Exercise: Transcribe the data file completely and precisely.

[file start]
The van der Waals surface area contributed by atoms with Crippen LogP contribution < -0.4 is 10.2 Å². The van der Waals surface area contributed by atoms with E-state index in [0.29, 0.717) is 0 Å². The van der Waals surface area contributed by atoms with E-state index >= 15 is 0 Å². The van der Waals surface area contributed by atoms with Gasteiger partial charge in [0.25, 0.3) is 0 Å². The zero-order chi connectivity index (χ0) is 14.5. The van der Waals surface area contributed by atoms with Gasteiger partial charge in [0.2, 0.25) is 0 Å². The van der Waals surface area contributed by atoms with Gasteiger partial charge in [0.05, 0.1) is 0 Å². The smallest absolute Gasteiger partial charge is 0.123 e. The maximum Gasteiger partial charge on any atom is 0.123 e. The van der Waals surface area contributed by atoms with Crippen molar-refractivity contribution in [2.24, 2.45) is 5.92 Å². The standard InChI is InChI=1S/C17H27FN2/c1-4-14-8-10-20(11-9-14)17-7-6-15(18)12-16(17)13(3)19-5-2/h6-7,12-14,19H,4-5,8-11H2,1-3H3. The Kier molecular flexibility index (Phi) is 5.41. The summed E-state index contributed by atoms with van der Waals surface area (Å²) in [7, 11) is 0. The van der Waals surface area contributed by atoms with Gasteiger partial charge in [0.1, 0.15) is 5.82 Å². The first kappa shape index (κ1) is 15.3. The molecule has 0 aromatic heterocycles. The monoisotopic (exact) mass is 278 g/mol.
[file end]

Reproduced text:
The van der Waals surface area contributed by atoms with Crippen LogP contribution < -0.4 is 10.2 Å². The van der Waals surface area contributed by atoms with E-state index in [0.29, 0.717) is 0 Å². The van der Waals surface area contributed by atoms with E-state index >= 15 is 0 Å². The van der Waals surface area contributed by atoms with Gasteiger partial charge in [0.25, 0.3) is 0 Å². The zero-order chi connectivity index (χ0) is 14.5. The van der Waals surface area contributed by atoms with Gasteiger partial charge in [0.2, 0.25) is 0 Å². The van der Waals surface area contributed by atoms with Gasteiger partial charge in [0.05, 0.1) is 0 Å². The smallest absolute Gasteiger partial charge is 0.123 e. The maximum Gasteiger partial charge on any atom is 0.123 e. The van der Waals surface area contributed by atoms with Crippen molar-refractivity contribution in [2.24, 2.45) is 5.92 Å². The standard InChI is InChI=1S/C17H27FN2/c1-4-14-8-10-20(11-9-14)17-7-6-15(18)12-16(17)13(3)19-5-2/h6-7,12-14,19H,4-5,8-11H2,1-3H3. The Kier molecular flexibility index (Phi) is 5.41. The summed E-state index contributed by atoms with van der Waals surface area (Å²) in [7, 11) is 0. The van der Waals surface area contributed by atoms with Gasteiger partial charge in [0.1, 0.15) is 5.82 Å². The first kappa shape index (κ1) is 15.3. The molecule has 0 aromatic heterocycles. The monoisotopic (exact) mass is 278 g/mol.